Don’t we all! Power’s reputation is secure within her own elite not only because she is so impressively a full member of it, but because she means well. When the Vanity Fair writer (tentatively, over the marinated Carolina amberjack) suggests that no one is listening to U.N. much these days, Power responds:
"What are we not doing that you would have us do?"
And so she concluded with her unshakable core belief, which amounts to an article of faith. "For me, it’s not an option to despair. The question is: what can we do to make someone’s life better? Take the unimaginable strides made in places like Bosnia, where I cut my teeth, and Rwanda. Their stories aren’t perfect, but I wouldn’t have dreamt they could happen in a million years. If nothing else, they help you get out of bed in the morning and say, All right—today, you know, we’re going to try again."
Meaning well—being willing to try again: that is everything.
But the violence in Bosnia only stopped after a NATO military intervention. In Rwanda, the genocide visited by the Hutu upon the Tutsi was resolved by Tutsi rebels ignoring UN calls for a ceasefire and, under the command of Paul Kagame—no saint, and still the president of Rwanda today—seizing the country. The violence stopped when somebody won.
Yet the fantasies that undergird both Power’s career, and the hopes of those who feel that a multilateral solution brokered by IGAD is possible, de-emphasize the role that military force plays in lasting stability. In the liberal internationalist view, in the absence of bad actors like Omar al-Bashir’s Sudan, a robust civil society simply springs into being in liberated Juba. This civil society is made up of individuals who conceive of themselves primarily as individuals, and who find dignity in the human rights bestowed upon them by beneficent international functionaries.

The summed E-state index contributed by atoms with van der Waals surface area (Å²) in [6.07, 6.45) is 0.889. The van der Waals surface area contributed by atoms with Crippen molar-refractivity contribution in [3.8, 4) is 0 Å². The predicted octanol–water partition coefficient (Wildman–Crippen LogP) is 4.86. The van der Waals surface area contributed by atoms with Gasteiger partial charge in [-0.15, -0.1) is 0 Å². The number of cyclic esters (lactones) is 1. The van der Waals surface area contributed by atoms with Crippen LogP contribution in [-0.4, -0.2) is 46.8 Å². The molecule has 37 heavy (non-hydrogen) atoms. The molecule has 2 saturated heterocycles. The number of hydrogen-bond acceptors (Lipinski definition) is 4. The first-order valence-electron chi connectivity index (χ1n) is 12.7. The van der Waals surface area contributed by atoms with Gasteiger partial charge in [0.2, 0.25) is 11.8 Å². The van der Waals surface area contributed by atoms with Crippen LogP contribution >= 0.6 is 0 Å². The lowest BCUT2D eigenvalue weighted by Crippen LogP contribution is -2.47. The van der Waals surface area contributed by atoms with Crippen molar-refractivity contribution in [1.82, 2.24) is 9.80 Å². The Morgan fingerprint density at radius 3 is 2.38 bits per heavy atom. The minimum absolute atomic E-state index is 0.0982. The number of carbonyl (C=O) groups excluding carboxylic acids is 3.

But, as South Sudan shows so clearly—and before it, as Iraq and Afghanistan showed a generation of conservative policymakers—the reality is different. In South Sudan, people find their dignity not in a western liberal conception of individual rights, but in the success of their clan or tribe. They find the promise of revenge and material gain preferable to a slim chance of peace. They are invested in messianic religion not as something spoken about on Sundays, but as a going concern (the Nuer commander, former Vice President Riek Machar, is believed by many in his tribe to be a figure foretold in recent prophecy).
A foreign policy premised on the appeal to the better angels of the world’s nature will be forever mugged by the reality that there are no angels available for the appeal.